The building's highly original turtle shape, featuring grassy domes which cover the partially sunk pool and other leisure facilities, would not only reflect the water activities going on inside, but also allow for a large green area to remain and blend in with the surroundings. Further environmentally friendly features include effective insulation and use of solar energy. Parking would be kept away from the green, but provide access to the centre via footpaths.

Matthew's design was one of the five winners, but all the young people who got involved benefited, says Mr Jones. "Designing the Future has given them a great deal to think about and has raised their - and the public's - awareness of the wider aspects of design within their local environment."

The two oldest winners, brother and sister Laurence and Rachel Batley, of Cults Academy, Aberdeen, carried off the S3-4 and S5-6 prizes respectively. The also chose the places and spaces brief, which tied in nicely with their coursework in art and design.

Rachel, now 17, came up with an innovative solution to the decades-old problem of what to do with Aberdeen's Rubislaw Quarry, Europe's largest man-made hole. Her space-age leisure complex includes a restaurant, underwater conference centre and service tower - all within a controlled tropical environment. She tried to find a solution that was "both elegant and futuristic and would offer something to visitors of all ages. The major design problem was how to make use of the quarry's volume."

Fifteen-year-old Laurence's design, The Poop Deck, centres on a sunken galleon restaurant, intended as part of a seaside visitors' centre. Its windows are below sea level; the bar is like a ship's wheel; the seating is in the shape of an anchor, and a rowing boat provides transport to the restaurant.

Neither of the Batleys intends to pursue a career as an architect or designer, but according to Rachel's art and design teacher, Jim McElroy, that does not matter. "What's important is that they have developed their problem-solving, planning, technical and aesthetic skills, which will stand them in good stead whatever career they pursue."

Designing the Future was sponsored by Scottish Telecom, Grampian Enterprise Property Directorate, Stuart Milne Group and Lofhus Signs and Engraving


Category: Primary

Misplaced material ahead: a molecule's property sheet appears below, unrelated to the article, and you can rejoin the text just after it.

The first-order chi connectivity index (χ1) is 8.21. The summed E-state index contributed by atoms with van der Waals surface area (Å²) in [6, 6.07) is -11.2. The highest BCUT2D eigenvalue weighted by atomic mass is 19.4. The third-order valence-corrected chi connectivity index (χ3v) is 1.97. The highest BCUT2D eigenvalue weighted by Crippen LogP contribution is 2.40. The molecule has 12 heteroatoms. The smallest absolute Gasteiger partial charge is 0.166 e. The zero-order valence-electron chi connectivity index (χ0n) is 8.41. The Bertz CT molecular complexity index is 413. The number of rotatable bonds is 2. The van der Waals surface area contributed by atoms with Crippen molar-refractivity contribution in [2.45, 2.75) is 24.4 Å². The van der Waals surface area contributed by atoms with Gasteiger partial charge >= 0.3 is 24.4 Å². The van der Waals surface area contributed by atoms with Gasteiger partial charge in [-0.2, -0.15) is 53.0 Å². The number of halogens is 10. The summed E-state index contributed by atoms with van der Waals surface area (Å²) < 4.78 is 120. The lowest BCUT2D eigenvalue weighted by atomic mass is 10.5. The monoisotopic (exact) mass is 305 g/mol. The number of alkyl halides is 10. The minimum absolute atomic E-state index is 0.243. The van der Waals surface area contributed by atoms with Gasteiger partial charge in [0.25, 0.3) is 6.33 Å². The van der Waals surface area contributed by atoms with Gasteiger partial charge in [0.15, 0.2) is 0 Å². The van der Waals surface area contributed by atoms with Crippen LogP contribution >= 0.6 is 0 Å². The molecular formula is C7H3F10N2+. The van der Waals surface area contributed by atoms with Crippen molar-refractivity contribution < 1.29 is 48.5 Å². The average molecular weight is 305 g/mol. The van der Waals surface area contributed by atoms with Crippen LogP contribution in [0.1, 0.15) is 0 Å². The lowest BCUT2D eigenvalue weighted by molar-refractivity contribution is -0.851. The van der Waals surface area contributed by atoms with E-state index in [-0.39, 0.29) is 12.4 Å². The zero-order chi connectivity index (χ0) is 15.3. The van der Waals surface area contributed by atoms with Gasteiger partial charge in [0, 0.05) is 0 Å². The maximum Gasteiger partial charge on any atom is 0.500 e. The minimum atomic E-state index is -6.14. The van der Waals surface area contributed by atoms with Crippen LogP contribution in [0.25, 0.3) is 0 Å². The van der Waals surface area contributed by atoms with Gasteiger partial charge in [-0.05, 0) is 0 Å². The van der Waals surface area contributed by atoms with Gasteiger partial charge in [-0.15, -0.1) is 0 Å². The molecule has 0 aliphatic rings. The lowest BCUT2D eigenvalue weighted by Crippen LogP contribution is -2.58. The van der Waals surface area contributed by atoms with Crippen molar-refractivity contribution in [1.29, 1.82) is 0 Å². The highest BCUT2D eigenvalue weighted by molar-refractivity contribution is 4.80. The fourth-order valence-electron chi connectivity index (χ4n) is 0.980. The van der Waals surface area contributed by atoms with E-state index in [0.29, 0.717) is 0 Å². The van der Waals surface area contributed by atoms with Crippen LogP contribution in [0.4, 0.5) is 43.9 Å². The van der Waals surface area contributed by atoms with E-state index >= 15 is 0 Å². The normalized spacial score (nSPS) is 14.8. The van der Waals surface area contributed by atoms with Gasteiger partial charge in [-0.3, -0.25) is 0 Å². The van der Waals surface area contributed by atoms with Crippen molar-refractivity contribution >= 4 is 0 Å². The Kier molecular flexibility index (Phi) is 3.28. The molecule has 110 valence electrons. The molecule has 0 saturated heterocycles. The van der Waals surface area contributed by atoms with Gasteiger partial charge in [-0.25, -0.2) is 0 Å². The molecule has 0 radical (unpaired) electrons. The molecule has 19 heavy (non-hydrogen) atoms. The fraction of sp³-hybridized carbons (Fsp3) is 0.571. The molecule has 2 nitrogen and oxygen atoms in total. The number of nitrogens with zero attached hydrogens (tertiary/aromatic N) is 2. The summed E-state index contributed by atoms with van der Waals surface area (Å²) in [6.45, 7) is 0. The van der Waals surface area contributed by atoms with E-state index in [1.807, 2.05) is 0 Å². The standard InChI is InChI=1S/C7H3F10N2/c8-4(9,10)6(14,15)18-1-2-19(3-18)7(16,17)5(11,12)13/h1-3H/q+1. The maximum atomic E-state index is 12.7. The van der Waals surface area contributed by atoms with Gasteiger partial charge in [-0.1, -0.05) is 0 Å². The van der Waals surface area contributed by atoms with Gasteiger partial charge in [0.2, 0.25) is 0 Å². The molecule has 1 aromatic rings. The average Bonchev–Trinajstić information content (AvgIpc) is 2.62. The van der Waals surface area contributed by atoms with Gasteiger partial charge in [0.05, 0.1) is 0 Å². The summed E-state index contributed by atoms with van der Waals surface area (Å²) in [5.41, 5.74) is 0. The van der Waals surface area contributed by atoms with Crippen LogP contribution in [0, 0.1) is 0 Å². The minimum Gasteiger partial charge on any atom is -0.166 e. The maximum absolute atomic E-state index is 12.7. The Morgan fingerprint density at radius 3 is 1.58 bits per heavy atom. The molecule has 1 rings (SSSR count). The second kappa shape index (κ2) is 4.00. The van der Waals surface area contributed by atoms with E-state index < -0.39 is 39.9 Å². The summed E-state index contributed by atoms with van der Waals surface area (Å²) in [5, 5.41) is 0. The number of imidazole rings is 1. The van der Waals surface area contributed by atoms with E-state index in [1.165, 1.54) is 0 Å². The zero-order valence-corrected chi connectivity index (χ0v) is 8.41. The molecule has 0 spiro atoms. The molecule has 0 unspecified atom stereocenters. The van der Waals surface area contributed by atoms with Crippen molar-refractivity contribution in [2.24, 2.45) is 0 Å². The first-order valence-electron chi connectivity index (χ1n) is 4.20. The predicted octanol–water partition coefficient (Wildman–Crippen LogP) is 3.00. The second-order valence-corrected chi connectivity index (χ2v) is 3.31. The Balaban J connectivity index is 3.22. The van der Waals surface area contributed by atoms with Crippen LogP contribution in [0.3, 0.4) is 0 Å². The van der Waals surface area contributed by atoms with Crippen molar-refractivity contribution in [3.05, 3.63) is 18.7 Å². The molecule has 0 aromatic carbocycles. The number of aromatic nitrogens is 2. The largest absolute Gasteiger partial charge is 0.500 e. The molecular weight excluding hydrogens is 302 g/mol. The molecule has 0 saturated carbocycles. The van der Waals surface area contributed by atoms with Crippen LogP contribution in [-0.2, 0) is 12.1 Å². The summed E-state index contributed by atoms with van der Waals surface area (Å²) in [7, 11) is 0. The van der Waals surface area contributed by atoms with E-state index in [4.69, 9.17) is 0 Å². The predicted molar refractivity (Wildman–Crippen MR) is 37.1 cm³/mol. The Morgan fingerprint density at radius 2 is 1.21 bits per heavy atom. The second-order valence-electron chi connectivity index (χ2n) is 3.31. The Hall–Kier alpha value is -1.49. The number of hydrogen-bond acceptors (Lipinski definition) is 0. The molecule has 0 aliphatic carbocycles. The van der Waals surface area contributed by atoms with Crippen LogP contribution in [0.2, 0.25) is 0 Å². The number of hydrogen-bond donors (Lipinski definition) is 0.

1-3 Design brief: The School

Winners: Class 3M, Robert Gordon's College Junior School, Aberdeen

Teacher: Caroline Chinn

Architect: Marion Donald, John and Marion Donald Architects

Design: New play area and shelter for the junior schoolA collective desire to bring a little piece of the countryside to their city centre school, inspired the pupils of 3M to create their highly-imaginative play area design. With Marion Donald, they looked at different types of play area architecture and brainstormed for ideas. The positioning of trees and ponds, which would attract bird, animal and insect life, was carefully thought out, taking account of sun and wind directions. Quiet areas and a pleasant shelter were also important features. A 3D model, made from Lego and polystyrene, sparked further ideas, such as fun lights and playing marble-inspired litter bins.

Category: Secondary 1-2

Design brief: Places and Spaces

School: Oldmachar Academy, Aberdeen

Winners: Jayde Campbell, Rona Wilson and Kirsty Knight

Teacher: David Chinnl Architect: Trevor Smith, property and technical services department, Aberdeen City Council

Design: Thomas Blake Glover FootbridgeTrevor Smith's challenge to two S2 classes to design a footbridge linking the newly-restored Thomas Blake Glover House to a proposed visitor car park at the other side of the River Don, inspired a range of creative tributes to the 19th-century north-east engineering legend, whose name is celebrated throughout Japan. The pupils studied maps and photographs of the site and house, and researched Glover's own structural designs, Japanese influences and other bridges around the world. The most promising ideas were selected for the final drawings, and Jayde, Rona and Kirsty created their impressive 3D model bridge, complete with tree-inspired struts spelling out the words Japan and Scotland, and unique plastic tubular walkway.